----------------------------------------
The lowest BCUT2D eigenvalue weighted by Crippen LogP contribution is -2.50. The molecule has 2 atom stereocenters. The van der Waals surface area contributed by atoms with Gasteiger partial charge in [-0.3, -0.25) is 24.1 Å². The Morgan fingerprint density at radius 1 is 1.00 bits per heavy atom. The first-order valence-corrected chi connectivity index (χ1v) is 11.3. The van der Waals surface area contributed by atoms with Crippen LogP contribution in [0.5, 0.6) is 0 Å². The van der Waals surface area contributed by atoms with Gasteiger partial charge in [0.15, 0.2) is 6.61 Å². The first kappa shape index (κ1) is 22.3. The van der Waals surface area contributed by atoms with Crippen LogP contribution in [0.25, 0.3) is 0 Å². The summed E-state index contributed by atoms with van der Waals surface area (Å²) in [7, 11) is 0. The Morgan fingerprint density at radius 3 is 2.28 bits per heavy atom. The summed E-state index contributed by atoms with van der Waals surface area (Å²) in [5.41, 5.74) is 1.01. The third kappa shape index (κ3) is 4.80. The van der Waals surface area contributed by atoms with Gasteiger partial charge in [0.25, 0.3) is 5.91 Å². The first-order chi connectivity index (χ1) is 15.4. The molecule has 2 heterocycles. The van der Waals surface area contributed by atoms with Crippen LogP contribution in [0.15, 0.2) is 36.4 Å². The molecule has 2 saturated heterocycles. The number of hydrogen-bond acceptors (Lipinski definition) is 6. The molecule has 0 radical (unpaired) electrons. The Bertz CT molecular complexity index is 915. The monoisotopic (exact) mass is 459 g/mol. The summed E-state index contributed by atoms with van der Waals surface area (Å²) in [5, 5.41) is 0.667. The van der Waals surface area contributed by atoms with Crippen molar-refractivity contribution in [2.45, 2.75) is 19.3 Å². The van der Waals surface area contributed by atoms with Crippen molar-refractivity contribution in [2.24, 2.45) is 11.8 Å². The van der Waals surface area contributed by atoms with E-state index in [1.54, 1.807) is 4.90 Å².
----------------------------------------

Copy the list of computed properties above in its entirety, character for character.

The lowest BCUT2D eigenvalue weighted by Crippen LogP contribution is -2.50. The molecule has 2 atom stereocenters. The van der Waals surface area contributed by atoms with Gasteiger partial charge in [-0.3, -0.25) is 24.1 Å². The Morgan fingerprint density at radius 1 is 1.00 bits per heavy atom. The first-order valence-corrected chi connectivity index (χ1v) is 11.3. The van der Waals surface area contributed by atoms with Crippen LogP contribution in [0.5, 0.6) is 0 Å². The van der Waals surface area contributed by atoms with Gasteiger partial charge in [0.15, 0.2) is 6.61 Å². The first kappa shape index (κ1) is 22.3. The van der Waals surface area contributed by atoms with Crippen LogP contribution in [0.25, 0.3) is 0 Å². The summed E-state index contributed by atoms with van der Waals surface area (Å²) in [7, 11) is 0. The Morgan fingerprint density at radius 3 is 2.28 bits per heavy atom. The summed E-state index contributed by atoms with van der Waals surface area (Å²) in [5.41, 5.74) is 1.01. The third kappa shape index (κ3) is 4.80. The van der Waals surface area contributed by atoms with Gasteiger partial charge in [0.25, 0.3) is 5.91 Å². The first-order chi connectivity index (χ1) is 15.4. The molecule has 2 heterocycles. The van der Waals surface area contributed by atoms with Crippen LogP contribution in [0.15, 0.2) is 36.4 Å². The molecule has 2 saturated heterocycles. The number of hydrogen-bond acceptors (Lipinski definition) is 6. The molecule has 0 radical (unpaired) electrons. The Bertz CT molecular complexity index is 915. The monoisotopic (exact) mass is 459 g/mol. The summed E-state index contributed by atoms with van der Waals surface area (Å²) in [5, 5.41) is 0.667. The van der Waals surface area contributed by atoms with Crippen molar-refractivity contribution in [2.45, 2.75) is 19.3 Å². The van der Waals surface area contributed by atoms with Crippen molar-refractivity contribution in [2.24, 2.45) is 11.8 Å². The van der Waals surface area contributed by atoms with E-state index in [1.54, 1.807) is 4.90 Å².